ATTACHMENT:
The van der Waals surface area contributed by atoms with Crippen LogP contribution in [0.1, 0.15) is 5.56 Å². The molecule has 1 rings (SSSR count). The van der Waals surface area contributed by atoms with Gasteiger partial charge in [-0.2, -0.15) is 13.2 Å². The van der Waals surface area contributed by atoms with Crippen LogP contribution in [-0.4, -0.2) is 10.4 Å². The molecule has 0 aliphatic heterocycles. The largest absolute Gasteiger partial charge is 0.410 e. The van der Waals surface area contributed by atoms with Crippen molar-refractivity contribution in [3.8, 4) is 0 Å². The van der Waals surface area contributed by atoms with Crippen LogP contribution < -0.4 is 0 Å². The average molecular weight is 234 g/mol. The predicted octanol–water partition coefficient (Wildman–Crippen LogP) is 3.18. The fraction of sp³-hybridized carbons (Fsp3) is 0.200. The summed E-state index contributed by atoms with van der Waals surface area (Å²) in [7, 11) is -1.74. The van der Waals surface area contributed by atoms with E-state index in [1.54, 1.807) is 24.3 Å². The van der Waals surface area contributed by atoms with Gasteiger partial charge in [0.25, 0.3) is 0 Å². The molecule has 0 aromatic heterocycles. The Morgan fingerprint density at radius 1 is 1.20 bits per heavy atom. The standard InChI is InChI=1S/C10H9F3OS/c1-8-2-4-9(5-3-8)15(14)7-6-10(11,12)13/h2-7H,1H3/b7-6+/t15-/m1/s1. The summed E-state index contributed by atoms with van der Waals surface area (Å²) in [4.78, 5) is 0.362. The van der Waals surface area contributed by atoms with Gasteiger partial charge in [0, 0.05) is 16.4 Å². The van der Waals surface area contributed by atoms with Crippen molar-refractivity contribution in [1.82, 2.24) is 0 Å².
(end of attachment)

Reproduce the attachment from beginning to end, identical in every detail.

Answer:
The van der Waals surface area contributed by atoms with Crippen LogP contribution in [0.1, 0.15) is 5.56 Å². The molecule has 1 rings (SSSR count). The van der Waals surface area contributed by atoms with Gasteiger partial charge in [-0.2, -0.15) is 13.2 Å². The van der Waals surface area contributed by atoms with Crippen LogP contribution in [-0.4, -0.2) is 10.4 Å². The molecule has 0 aliphatic heterocycles. The largest absolute Gasteiger partial charge is 0.410 e. The van der Waals surface area contributed by atoms with Crippen molar-refractivity contribution in [3.8, 4) is 0 Å². The van der Waals surface area contributed by atoms with Crippen LogP contribution < -0.4 is 0 Å². The average molecular weight is 234 g/mol. The predicted octanol–water partition coefficient (Wildman–Crippen LogP) is 3.18. The fraction of sp³-hybridized carbons (Fsp3) is 0.200. The summed E-state index contributed by atoms with van der Waals surface area (Å²) in [7, 11) is -1.74. The van der Waals surface area contributed by atoms with E-state index in [1.54, 1.807) is 24.3 Å². The van der Waals surface area contributed by atoms with Gasteiger partial charge in [0.25, 0.3) is 0 Å². The molecule has 0 aromatic heterocycles. The Morgan fingerprint density at radius 1 is 1.20 bits per heavy atom. The standard InChI is InChI=1S/C10H9F3OS/c1-8-2-4-9(5-3-8)15(14)7-6-10(11,12)13/h2-7H,1H3/b7-6+/t15-/m1/s1. The summed E-state index contributed by atoms with van der Waals surface area (Å²) in [4.78, 5) is 0.362. The van der Waals surface area contributed by atoms with Gasteiger partial charge in [0, 0.05) is 16.4 Å². The van der Waals surface area contributed by atoms with Crippen molar-refractivity contribution in [1.82, 2.24) is 0 Å².